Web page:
AL feral swine cause nets $100,000 from USDA

Feral swine have been sighted in most of the 67 counties in Alabama and can reproduce at an alarming rate.
Feral swine have been sighted in most of the 67 counties in Alabama and can reproduce at an alarming rate (NRCS).

The US Department of Agriculture’s Natural Resources Conservation Service (NRCS) announced that $100,000 will be available to address feral swine management.

State Conservationist Ben Malone says producers interested in Alabama’s Wild Pig Damage Management Program should apply for a share of the finances by February 19. NRCS Alabama will offer financial assistance to eligible landowners through 2016’s funding under the Environmental Quality Incentives Program.

The organization cites that feral swine have been sighted in most of the 67 counties in Alabama and can reproduce at an alarming rate. Sows can begin breeding at six months of age and produce up to four litters per year with each litter consisting of four to 12 piglets. In addition, they degrade water quality and pose a serious disease threat to livestock and humans.

“Although we have a somewhat fair guess of the damage that wild pigs cause to agriculture, about $1.5 billion per year, I suspect their impact to natural ecosystems and the environment likely double or triple that figure,” said Dr. Mark Smith, Extension Specialist and Associate Professor at Auburn University.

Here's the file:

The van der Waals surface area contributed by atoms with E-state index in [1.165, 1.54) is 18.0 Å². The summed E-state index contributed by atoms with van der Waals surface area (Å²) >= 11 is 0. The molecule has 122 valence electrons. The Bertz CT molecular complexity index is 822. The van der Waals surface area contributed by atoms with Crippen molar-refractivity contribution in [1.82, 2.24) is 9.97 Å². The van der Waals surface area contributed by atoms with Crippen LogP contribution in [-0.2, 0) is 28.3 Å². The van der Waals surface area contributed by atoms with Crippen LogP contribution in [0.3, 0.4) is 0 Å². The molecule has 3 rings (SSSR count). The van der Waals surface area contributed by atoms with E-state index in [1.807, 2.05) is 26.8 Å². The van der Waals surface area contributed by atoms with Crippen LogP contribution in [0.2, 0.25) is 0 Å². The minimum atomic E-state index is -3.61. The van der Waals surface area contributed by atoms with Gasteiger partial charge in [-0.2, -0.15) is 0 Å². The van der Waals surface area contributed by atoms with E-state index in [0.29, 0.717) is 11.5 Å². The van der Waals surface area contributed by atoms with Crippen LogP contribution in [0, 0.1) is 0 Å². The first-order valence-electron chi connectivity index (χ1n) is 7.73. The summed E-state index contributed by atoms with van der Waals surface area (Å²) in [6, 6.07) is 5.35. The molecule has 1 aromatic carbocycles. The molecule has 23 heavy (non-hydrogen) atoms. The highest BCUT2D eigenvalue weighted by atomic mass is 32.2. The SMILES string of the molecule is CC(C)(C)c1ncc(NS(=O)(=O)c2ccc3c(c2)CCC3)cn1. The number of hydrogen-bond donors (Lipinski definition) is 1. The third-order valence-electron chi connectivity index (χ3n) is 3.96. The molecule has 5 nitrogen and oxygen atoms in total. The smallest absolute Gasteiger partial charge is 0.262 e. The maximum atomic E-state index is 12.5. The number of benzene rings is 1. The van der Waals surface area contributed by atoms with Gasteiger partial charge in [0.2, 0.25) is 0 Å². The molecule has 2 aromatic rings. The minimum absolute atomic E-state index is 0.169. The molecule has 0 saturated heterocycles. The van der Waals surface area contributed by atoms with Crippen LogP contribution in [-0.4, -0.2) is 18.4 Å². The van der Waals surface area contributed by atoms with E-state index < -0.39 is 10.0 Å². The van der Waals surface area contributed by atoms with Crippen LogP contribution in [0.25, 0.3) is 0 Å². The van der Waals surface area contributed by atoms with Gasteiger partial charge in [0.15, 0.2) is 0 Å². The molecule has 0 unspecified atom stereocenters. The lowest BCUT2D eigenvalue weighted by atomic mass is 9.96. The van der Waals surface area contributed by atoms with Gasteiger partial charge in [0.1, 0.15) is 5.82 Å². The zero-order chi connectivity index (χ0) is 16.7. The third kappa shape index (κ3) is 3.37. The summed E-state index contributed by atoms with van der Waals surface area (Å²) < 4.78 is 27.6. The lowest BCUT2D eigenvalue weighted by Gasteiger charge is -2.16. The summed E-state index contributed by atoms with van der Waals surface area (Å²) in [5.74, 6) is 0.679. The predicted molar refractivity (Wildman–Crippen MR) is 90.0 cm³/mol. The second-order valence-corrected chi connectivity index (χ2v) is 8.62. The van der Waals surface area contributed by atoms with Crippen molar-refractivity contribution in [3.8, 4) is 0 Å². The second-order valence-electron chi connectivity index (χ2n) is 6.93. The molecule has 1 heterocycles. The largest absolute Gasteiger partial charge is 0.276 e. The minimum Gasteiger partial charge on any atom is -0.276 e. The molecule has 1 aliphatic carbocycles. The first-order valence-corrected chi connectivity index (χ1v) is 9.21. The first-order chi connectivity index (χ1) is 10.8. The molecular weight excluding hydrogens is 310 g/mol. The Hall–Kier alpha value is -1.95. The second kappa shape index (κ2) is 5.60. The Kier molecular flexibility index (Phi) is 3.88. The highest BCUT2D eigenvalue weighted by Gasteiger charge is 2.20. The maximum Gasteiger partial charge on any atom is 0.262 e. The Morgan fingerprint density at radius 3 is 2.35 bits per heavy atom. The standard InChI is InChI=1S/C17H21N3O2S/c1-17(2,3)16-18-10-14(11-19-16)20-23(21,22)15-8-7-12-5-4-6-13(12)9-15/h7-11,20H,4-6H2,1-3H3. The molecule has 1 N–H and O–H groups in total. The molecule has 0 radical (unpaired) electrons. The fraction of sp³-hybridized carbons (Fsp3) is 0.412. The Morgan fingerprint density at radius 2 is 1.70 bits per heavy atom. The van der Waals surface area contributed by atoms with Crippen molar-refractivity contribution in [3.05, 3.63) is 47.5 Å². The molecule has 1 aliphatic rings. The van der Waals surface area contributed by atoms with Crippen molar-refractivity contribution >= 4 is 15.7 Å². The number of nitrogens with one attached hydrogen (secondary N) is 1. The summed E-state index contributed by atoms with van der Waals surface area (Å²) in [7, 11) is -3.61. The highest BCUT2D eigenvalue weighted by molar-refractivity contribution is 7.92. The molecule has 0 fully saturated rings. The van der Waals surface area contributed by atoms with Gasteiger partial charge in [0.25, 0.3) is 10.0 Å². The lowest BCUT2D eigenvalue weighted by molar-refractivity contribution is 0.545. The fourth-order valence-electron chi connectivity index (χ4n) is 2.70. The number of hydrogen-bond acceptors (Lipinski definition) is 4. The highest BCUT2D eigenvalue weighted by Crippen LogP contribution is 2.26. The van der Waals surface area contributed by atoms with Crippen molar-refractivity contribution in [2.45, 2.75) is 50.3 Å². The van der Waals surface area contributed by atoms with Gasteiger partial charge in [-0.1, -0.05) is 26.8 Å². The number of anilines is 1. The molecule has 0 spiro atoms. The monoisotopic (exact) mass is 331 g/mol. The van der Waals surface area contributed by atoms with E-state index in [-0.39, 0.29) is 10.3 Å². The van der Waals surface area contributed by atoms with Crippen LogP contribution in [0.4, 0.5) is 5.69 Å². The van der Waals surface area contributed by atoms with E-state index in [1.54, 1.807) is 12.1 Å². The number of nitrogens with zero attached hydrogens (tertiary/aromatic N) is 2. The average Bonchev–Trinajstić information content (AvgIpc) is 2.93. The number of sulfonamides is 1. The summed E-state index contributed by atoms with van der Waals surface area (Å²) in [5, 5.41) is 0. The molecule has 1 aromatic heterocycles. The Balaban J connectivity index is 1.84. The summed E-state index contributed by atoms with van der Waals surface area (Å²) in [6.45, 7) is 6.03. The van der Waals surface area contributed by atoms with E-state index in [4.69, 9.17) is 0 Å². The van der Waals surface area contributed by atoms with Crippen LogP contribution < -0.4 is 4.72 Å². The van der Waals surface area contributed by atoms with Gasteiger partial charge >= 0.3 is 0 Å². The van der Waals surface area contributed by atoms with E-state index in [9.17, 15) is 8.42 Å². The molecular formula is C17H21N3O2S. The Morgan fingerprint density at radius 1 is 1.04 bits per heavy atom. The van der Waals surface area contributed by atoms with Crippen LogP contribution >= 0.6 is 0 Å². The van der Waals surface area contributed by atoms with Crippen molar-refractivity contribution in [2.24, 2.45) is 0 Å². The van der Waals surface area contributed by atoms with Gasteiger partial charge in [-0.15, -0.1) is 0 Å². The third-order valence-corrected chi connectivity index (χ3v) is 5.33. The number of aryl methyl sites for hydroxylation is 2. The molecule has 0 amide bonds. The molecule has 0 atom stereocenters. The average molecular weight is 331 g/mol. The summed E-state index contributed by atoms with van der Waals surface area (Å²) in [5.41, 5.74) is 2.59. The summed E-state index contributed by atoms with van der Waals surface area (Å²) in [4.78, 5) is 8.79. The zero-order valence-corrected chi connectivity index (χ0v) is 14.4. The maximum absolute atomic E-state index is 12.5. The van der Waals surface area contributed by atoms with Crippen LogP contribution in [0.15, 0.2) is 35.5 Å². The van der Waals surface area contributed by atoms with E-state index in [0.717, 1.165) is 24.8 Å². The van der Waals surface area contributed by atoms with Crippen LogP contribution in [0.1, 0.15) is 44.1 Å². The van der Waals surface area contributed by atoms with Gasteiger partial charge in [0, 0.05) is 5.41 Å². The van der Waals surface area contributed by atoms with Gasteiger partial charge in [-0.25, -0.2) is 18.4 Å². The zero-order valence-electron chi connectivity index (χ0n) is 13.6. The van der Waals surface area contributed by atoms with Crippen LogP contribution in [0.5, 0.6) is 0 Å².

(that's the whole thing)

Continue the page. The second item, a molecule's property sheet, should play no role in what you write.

Alabama landowners in 18 counties will have an opportunity to apply for financial assistance through EQIP to monitor and manage feral swine on their property.

Applications will be accepted through February 19, 2016 in the following counties: Autauga, Baldwin, Cherokee, Coffee, Colbert, Dale, Dallas, Elmore, Etowah, Fayette, Geneva, Henry, Lauderdale, Lawrence, Limestone, Macon and Mobile Counties.

Interested producers should visit their nearest USDA Service Center to determine eligibility.

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